When you play the high-stakes game of competitive college admissions, sometimes you may lose. The competition is tougher than ever and getting worse every year. Yes, sometimes you win and sometimes you lose. Sometimes you get rained out and postponed. Rejection comes with the territory. It can hurt badly. The good news, though, is that things seem to tend toward working out for the best … most of the time.
My experience has shown me one thing for sure: There are no sure things. Much of life is a series of carefully, and sometimes not so carefully, considered ventures. Quick-and-dirty folk wisdom tells us to “Do our best and good things will happen.” Sure, that’s neat. Many of us, though, suffer an excess of after-the-fact self-criticism. “If only I had done [this] or [that], things would have been different.” Those are words of torment. We can second-guess ourselves until the Mother Ship arrives, but it won’t change reality.
Maybe worse than being denied admission outright from Early Action or Early Decision is being deferred. Being deferred is like holding your breath for more than three months. Ending up on a waitlist is like going to purgatory. Nevertheless, you do have some active marketing options available to you, which I’ll explain in a moment. These can accomplish two things. First, this structured approach to promoting yourself and your position will help time seem to pass more quickly. In the case of deferrals, you’ll be waiting up to three-and-a-half months to find out your fate. If you’re just going to sit and wait, doing nothing, these months can seem endless, especially if you live in a cold and snowy climate where there’s a conspicuous lack of sunshine. Snowy weather sometimes seems to hang on until July.
So, then, what’s a non-admitted applicant to do? Here’s some advice from my keyboard to your brain:
I wrote an article on College Confidential about this very situation that bears repeating this time of year. It’s called Denials, Deferrals, and Waitlists: A Plan B for Success. Here are a few excerpts:
So, You Got a College Rejection Letter? Don’t Feel Dejected
Getting a rejection (a.k.a. “denial”) letter from a college or university doesn’t make you a failure. Unfortunately, some high school seniors see themselves in a less-than-positive light when they read the bad news from a highly desired institution. Dealing with rejection is difficult. Most high schoolers tend to take being turned down by a college or university on a personal level. They seem to think that the letter from the admissions office is really saying something like, “You are deficient and we don’t want to have anything to do with you.” Nothing could be further from the truth.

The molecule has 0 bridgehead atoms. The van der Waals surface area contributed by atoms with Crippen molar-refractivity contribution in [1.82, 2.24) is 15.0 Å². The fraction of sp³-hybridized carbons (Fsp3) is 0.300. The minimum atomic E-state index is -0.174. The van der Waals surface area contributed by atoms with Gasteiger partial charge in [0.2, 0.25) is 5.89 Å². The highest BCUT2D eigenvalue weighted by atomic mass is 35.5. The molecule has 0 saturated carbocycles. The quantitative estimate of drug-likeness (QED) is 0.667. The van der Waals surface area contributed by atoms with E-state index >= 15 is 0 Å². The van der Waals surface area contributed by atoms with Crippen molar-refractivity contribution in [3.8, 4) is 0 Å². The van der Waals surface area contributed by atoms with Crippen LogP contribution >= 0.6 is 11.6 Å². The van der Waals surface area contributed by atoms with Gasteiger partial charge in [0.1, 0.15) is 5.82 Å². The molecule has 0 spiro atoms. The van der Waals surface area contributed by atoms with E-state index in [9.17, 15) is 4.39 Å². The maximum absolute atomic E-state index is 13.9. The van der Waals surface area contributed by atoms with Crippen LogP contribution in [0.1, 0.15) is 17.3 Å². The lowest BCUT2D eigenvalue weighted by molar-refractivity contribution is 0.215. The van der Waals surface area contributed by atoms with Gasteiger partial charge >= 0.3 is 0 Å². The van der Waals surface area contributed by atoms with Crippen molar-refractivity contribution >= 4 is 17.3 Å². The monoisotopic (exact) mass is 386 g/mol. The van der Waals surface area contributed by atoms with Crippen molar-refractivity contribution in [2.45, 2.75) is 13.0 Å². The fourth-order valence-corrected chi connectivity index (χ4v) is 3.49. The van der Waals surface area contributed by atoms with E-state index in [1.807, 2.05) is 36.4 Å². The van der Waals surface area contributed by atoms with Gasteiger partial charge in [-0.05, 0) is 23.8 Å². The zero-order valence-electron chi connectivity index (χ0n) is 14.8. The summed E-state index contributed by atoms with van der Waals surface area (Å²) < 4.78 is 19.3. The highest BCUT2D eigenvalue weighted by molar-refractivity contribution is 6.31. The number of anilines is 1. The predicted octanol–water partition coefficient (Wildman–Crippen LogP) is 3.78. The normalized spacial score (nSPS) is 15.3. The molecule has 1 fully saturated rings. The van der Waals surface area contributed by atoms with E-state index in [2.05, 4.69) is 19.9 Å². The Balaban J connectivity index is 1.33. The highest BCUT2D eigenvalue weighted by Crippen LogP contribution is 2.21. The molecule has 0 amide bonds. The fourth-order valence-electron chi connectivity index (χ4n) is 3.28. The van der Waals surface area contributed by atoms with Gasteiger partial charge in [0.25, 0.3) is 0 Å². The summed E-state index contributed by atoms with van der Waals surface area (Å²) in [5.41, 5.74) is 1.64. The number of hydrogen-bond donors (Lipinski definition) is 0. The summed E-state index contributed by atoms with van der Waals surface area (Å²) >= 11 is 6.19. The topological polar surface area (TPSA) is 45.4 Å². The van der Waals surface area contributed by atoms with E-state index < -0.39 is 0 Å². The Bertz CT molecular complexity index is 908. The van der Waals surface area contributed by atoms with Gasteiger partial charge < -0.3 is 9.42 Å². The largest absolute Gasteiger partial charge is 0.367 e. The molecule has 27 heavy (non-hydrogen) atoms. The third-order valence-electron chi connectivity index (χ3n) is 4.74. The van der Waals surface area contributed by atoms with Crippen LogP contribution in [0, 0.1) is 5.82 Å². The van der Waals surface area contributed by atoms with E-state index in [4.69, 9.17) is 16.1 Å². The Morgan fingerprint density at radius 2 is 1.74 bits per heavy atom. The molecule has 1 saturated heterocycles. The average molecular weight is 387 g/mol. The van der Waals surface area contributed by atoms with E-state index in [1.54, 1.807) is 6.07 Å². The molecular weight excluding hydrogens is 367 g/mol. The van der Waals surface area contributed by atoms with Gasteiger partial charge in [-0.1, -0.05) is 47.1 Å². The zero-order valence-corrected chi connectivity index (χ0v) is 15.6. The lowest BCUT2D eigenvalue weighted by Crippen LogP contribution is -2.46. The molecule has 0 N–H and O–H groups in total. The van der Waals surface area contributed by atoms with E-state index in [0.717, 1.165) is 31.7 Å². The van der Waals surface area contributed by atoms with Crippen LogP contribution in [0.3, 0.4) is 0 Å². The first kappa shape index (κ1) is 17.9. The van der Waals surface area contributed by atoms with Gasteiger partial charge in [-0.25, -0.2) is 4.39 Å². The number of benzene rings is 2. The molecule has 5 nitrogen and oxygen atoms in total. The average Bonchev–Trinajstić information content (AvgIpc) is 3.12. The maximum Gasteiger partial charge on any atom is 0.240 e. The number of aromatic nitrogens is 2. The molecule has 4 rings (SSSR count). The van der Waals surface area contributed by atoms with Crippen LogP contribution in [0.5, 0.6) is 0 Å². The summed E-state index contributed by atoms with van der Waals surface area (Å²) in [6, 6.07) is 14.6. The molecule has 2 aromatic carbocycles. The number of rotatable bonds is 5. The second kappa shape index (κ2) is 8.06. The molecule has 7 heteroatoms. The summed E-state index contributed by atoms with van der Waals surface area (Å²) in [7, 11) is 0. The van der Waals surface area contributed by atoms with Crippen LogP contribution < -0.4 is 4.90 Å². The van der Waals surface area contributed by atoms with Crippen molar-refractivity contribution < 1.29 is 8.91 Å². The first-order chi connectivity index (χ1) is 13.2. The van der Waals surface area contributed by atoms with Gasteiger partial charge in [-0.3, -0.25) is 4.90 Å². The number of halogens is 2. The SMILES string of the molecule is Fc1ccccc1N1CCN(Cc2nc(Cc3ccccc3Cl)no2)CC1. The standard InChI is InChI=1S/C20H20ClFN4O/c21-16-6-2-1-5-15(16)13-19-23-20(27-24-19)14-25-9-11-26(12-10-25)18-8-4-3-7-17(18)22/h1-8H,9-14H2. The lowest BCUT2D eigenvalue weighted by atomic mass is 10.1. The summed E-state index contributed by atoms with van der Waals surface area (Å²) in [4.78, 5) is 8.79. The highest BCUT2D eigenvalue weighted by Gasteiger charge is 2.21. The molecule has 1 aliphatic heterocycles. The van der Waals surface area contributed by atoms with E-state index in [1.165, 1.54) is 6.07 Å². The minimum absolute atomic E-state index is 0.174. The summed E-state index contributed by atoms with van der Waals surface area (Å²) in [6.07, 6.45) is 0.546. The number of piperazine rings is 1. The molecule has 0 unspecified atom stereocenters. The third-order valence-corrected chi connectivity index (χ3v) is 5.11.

The truth is that, in a lot of cases, some denied students could have performed as well, if not better, at these colleges than those who were accepted could. This isn’t a rationalization or sour grapes. At schools where there is a significantly larger number of applications than seats (essentially those schools whose acceptance rates are 50% or less), there just isn’t room for all the qualified applicants. This fact is borne out by the so-called Waitlist. A waitlist comprises a group of “in-betweeners” who haven’t been denied but haven’t been admitted. They will be offered admission if the number of enrollments doesn’t meet expectations for the incoming freshman class. One well-known dean of admission said that his institution receives so many outstanding applications that he doesn’t have the heart to send rejection letters to all the non-accepted applicants. He noted that placing these fine young men and women on the waitlist is his way of saying, “We should have admitted you, but we didn’t have room.” . . .
“Spread the Risk”: Leverage Your Competitiveness as a College Applicant
The first step is to develop a reasonable list of college candidates. This may be old news to some of you, but it’s surprising how many seniors overlook the obvious advantages of “spreading the risk” by creating a candidate list that is ridiculously top heavy. A typical top-heavy list might include the usual suspects: Harvard, Yale, Princeton, Stanford, MIT, Williams, Amherst, Swarthmore, and so on. Sometimes candidates will throw in a hastily picked “safety” just in case. A spread like this is way out of balance.
However, if your overall profile compares favorably with those of admitted first-year students at your candidate colleges (information usually available on college Web sites), you’ll know that you at least have a chance. As I mention above, though, don’t just go by numbers alone. There are also the essays, your recommendations, your application packaging (marketing extras), and those ever-present (or never-present) intangibles. These can make a significant difference.
The best way to deal with rejection is to minimize the number of schools from which you might be rejected. That seems obvious, doesn’t it? You’d be surprised how many seniors load up on low-percentage candidates. Notice that in this paragraph’s lead sentence, I said “minimize” rather than “eliminate” the rejections. I believe that every senior should include some risk candidates (usually referred to as “reach” or “stretch” schools). The unpredictability of elite admissions is such that sometimes even apparently marginal candidates get in. There’s no reason why you couldn’t be among that group . . .